The God who is

Patrick Morley, a Christian author, in his book, The Seven Seasons of a Man’s Life, writes: “There is a God we want, and there is a God who is. They are not the same God. And the turning point of our lives is when we stop seeking the God we want and start seeking the God who is.”

Morley advances on: “I think that often we tend to decide what we want and then go look for the evidence to support the decision we’ve already made. . . .If you want to be a biblical Christian, instead of living by the credo ‘plan then pray,’ maybe we ought to reverse that and we ought to live by the credo ‘pray then plan.’”

And that sums up the predicament of the so-called modern Christian; we want a God who resonates with our five senses. 

We have this propensity of wanting neat, succinct, tidy, predictable boxes. 

But our lives’ premise has little to do with easiness and comfort; that is, as per the Christian worldview. Our conclusion about life is assumed since our premise is false. We have a false start in Christianity, and we advance it that way to a deceptive end. God is not our genie in the bottle to give us enough money to live luxuriously, alleviate the painful circumstances, check sickness and death. 

Unfortunately for all our delusions, that is not the object of life. God’s desire is for our lives to glorify Him. Can you imagine that! It has been His design since the time of creation. Of course, sin has warped the functionality of that object, but that does not mean God’s goalposts have shifted. He still wants us to glorify Him. This could mean that He permits stuff we may not grasp with our five senses in order to bring us closer to Himself, transform us into the image of His Son, and shape us into a testimony of His grace, or perform something that has nothing to do with us at all. All these stuff fulfils His plan to glorify Himself. God is not going to dwell in our boxes. He is not going to be limited by our tents and dens.  

The story of Jeroboam

Jeroboam (which, according to Hitchcock’s Bible Names and Dictionary means “he that opposes the people”), the son of Nebat, (1 Kings 11:26-39), was the first king of the break-away ten tribes or Kingdom of Israel. He reigned for 22 years. Politically speaking, he is the founding father of the northern Kingdom of Israel, which survived until the Assyrian invasions and the deportation of the Israelites in 722 B.C.E. 

Biblical archaeologist William F. Albright dates Jeroboam’s reign to 922 B.C.E.-901 B.C.E. Edwin R. Thiele offers the dates 931 B.C.E.-910 B.C.E.

Jeroboam started as an appointee of King Solomon to lead forced labour gangs in the city of Jerusalem.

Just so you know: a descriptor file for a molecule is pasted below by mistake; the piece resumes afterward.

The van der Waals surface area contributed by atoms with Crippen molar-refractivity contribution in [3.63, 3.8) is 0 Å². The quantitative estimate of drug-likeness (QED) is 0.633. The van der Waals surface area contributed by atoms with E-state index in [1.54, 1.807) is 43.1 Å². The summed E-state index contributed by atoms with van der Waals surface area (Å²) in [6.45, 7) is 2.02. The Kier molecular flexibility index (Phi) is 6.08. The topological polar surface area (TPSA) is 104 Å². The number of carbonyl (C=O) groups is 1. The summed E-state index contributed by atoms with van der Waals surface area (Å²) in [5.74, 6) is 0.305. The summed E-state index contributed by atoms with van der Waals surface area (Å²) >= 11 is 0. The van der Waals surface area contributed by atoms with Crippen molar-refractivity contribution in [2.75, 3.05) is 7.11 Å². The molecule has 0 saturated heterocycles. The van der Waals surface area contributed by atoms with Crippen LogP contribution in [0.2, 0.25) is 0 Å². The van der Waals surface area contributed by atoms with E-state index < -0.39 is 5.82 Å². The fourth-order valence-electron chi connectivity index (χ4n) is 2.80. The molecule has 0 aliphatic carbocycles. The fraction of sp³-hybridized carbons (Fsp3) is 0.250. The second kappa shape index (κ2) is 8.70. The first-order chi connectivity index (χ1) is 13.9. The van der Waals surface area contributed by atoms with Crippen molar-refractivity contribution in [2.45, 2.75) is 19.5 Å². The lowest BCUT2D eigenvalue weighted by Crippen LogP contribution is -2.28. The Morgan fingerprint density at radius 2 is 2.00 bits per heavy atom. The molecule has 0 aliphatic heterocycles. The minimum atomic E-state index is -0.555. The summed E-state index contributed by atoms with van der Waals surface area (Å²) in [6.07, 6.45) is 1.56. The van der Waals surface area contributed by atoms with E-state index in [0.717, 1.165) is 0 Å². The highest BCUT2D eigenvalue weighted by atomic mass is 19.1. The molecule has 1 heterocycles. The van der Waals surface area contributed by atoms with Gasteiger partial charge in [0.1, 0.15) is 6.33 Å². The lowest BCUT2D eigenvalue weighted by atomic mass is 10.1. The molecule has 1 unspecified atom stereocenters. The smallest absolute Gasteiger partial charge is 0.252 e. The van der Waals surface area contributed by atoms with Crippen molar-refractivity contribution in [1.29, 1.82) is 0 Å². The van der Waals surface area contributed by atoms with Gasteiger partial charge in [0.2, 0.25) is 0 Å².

Jeroboam was also identified as the future king of Israel by the prophet Ahijah after Solomon fell out of favour with the prophets (Solomon established high places where his foreign wives could worship, and the prophets of Yahweh sharply disagreed with him). The rising star – among the prophets and masses – of Jeroboam made him the envy of Solomon. Solomon considered him a threat to his rule and Jeroboam had to escape to an Egyptian king and stayed there until Solomon’s passing. 

Returning at the time of the inauguration of Solomon’s son Rehoboam, Jeroboam was chosen as a king by the northern tribes and succeeded in building an autonomous nation that lasted 200 years notwithstanding antagonistic actions by its neighbours. 

From Grace to Grass

Things began to go awry soon than later. Jeroboam’s desire to sever every tie with the southern kingdom of Judah resulted in frightful gaffes. 

Mistake Number One: He erected his altars in the cities of Dan and Bethel.

The Bible simply tells us, “Now this thing became a sin.” It was a sin when Jeroboam recommended it, but it was more of sin when the people followed it. The people were extremely drawn to the religion of Jeroboam that they went as far as Dan (at the far north of Israel) to worship at the shrine of the golden calf. 

Jeroboam continued to go down the path of destruction; “he made shrines on the high places.” He made more places of worship than the main centres at Bethel and Dan. These high places were even more comfortable for the people. They did not have to travel for long. 

Mistake Number Two: Jeroboam then removed the priesthood that God commanded, he “made priests from every class of people, who were not of the sons of Levi.” Jeroboam discarded the commandments of God concerning the priesthood of Israel and instituted a priesthood of his tastes.

Mistake Number Three: Jeroboam provided for a rare feast to be held “in the month which he had devised in his own heart.” 

This summarises Jeroboam’s religion – it was devised in his own heart

Jeroboam is an example of those who create their religion according to their feelings, desires, and aspirations. This is what is happening currently. We want to have a god who accedes to our wishes. We want a god who does not tell us what to do. We want a god who fits our bill. 

We are supposed to examine our idea of God and test it to see if it aligns with the Scripture. We have to leave the high throne by sacrificing our flesh. Death to the flesh is the end of arrogance, selfishness, and stupidity; things that make us ‘create our god and our religion.’ At the final analysis, all the gods we make in our image are illusions. The God of the Bible is the one true God. 

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